Each choice we make matters.
Our choices as consumers come with costs to both ourselves and the earth. Choosing to live more sustainably can not only save the planet from damage, it can save you money. Let’s consider four areas where frugality and sustainable living meet.
1. DIY: Do-It-Yourself.
What can you make yourself rather than purchasing? To reduce the amount of packaging waste in your household, give DIY a try. You are very likely to reduce your spending, too. I’ll share a few simple favorites.
Shake it up. Shaking up a few ingredients (i.e. olive oil, balsamic vinegar and lemon juice) in a mason jar creates tasty, fresh salad dressing. Consider this instead of buying dressing in a plastic bottle. I make a batch approximately once a week. It’s also an ideal mixture to toss vegetables in before sauteing or roasting. That’s a twofer for the mason jar concoction.
Chop chop. Make time a couple days per week to wash and chop your own fruits and vegetables instead of purchasing pre-cut produce. This will reduce packaging and likely save money. If you’re in the habit of buying ready-to-eat foods, consider a gradual change. Set an intention to prep your own food more often and notice how you feel when you make the time. It doesn’t have to be never or always. Once a week is an admirable effort.
Get sudsy. Make your own soap. This is one I admittedly don’t have experience with. I feel inspired when I see recipes for DIY soap but haven’t tried. Instead, I buy bars of soap at the co-op that do not come with packaging — not even a paper label. This may be as close as I get to making my own and that’s okay. The result is similar. I’ve reduced waste by avoiding packaging and it saves me the time of making my own. Each choice matters.
2. BYO: Bring your own.
The list of reusable items we can bring on outings to conserve resources is growing. As manufacturers and entrepreneurs recognize the demand for environmentally friendly practices, options for convenient reusable items that can replace disposables are readily available. Glass, stainless steel, and bamboo are a few examples of materials preferable to plastic. However, if a plastic container is what you have, bring it! You’ll be saving a disposable version from being used and that’s a choice that matters. When you lead by example people may be inspired by your actions.
Here are five ways to practice bringing your own. It does take practice!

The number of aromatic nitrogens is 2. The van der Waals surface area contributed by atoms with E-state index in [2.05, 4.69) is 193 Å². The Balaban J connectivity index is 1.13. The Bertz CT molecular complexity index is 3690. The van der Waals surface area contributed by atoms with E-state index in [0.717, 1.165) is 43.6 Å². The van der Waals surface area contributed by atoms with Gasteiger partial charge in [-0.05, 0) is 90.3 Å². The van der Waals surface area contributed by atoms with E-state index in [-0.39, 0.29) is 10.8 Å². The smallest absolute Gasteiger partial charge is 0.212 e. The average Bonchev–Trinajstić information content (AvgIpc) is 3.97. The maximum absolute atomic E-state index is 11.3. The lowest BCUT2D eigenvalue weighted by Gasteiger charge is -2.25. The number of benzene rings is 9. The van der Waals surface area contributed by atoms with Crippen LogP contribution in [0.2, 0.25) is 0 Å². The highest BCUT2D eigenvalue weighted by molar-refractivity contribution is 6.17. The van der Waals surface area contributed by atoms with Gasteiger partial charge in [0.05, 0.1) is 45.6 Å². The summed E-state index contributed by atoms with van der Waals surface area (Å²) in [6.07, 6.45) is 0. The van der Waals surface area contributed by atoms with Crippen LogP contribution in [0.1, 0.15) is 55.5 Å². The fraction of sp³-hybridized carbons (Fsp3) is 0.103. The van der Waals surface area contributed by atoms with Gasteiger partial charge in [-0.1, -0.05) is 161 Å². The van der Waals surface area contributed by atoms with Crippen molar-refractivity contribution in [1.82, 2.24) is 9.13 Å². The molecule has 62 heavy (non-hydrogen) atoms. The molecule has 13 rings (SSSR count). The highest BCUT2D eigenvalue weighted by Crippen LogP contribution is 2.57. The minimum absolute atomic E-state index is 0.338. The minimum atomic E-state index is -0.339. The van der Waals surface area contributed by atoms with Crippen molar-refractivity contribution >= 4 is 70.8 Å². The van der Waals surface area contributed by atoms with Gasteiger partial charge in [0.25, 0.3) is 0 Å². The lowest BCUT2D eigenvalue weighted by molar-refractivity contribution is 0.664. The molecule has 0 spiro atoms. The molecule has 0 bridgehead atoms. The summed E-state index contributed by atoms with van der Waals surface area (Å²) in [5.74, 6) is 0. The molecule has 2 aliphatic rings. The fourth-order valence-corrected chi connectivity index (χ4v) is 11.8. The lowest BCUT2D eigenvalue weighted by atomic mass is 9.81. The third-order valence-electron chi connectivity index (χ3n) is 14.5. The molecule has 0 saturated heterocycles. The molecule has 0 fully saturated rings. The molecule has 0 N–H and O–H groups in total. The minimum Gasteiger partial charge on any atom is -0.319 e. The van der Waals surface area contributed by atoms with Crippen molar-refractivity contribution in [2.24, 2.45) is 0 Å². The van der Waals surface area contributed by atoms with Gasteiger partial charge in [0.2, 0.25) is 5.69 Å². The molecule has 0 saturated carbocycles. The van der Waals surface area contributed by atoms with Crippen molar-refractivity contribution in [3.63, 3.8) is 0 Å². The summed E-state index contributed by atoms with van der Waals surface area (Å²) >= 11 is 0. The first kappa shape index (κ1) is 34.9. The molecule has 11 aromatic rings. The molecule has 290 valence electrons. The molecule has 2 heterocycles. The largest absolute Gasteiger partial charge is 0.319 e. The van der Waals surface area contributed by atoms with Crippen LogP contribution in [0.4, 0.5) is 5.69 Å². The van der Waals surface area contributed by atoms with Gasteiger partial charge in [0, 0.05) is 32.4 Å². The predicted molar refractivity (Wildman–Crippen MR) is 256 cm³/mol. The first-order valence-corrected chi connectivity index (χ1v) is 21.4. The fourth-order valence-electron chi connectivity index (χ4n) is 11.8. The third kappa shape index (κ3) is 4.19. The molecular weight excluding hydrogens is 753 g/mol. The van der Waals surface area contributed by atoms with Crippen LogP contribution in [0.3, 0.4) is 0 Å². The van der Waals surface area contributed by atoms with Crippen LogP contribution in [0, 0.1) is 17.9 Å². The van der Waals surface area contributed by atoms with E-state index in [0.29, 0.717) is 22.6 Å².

- BYO reusable water bottles and hot beverage mugs. If you’ll be staying awhile, ask for your coffee or tea in a “for here” mug. When those aren’t available, drink from the paper cup without a lid. Drinking hot liquids through a plastic lid is not ideal for your body or the planet.
- BYO straw. Alternatively, opt for no straw.
- BYO forks, knives, spoons, or the fabulous all-in-one utensil, a spork. My titanium spork is all I need.
- BYO containers for leftover food when dining out. Some restaurants offer compostable to-go containers. Bringing your own reusable version is even better.
- BYO bags to grocery stores, farmer’s markets, and other shopping excursions. If you forget, challenge yourself to carry purchases without a bag. You may discover a new talent for balancing items on your head.
3. RRR: Reduce, Reuse, Repair.
Reduce the amount of new clothing purchased by shopping at second hand stores or hosting clothing swaps. I’ve enjoyed getting together with friends and meeting new people while exchanging our unwanted clothing and accessories. It’s free, it’s fun, and it’s frugal. Swap til you drop.
Reuse cloth for alternate purposes. When you have clothing you’re no longer wearing, the cloth can be reused to create something else. For example, industrious folks sew scraps together to make quilts or towels. Shelters or farmers may use cloth scraps as bedding for animals. There is probably a book of 101 ideas. Get creative and create change.
Repair and continue to wear. Many clothing items can be repaired rather than replaced. If you can mend it or hire someone at a reasonable rate, I recommend considering this. Once upon a time, mending clothing was the norm. As the fashion industry and culture evolves, it’s becoming more common to replace imperfect clothes. Experience the simple satisfaction of finally sewing a button back on to your favorite coat. I challenge you to consider repairing before replacing.
4. TLC: Tender Loving Care.
Caring for yourself and for the planet go hand-in-hand. Implementing lifestyle changes is a daily practice and sometimes we fall short of our expectations. If you forget your reusable mug and buy coffee in a disposable cup, be gentle with yourself. Take care of you and continue to fight the good fight.
The choices that are healthier for you are often healthier for the earth, too. Rather than shaming or condemning the choices of others, speak with love about why you believe in sustainable living. Share your trials and triumphs, in person and on social media. Let people in your life and around the world know that you care about the planet, our shared home. We can learn from each other and inspire change.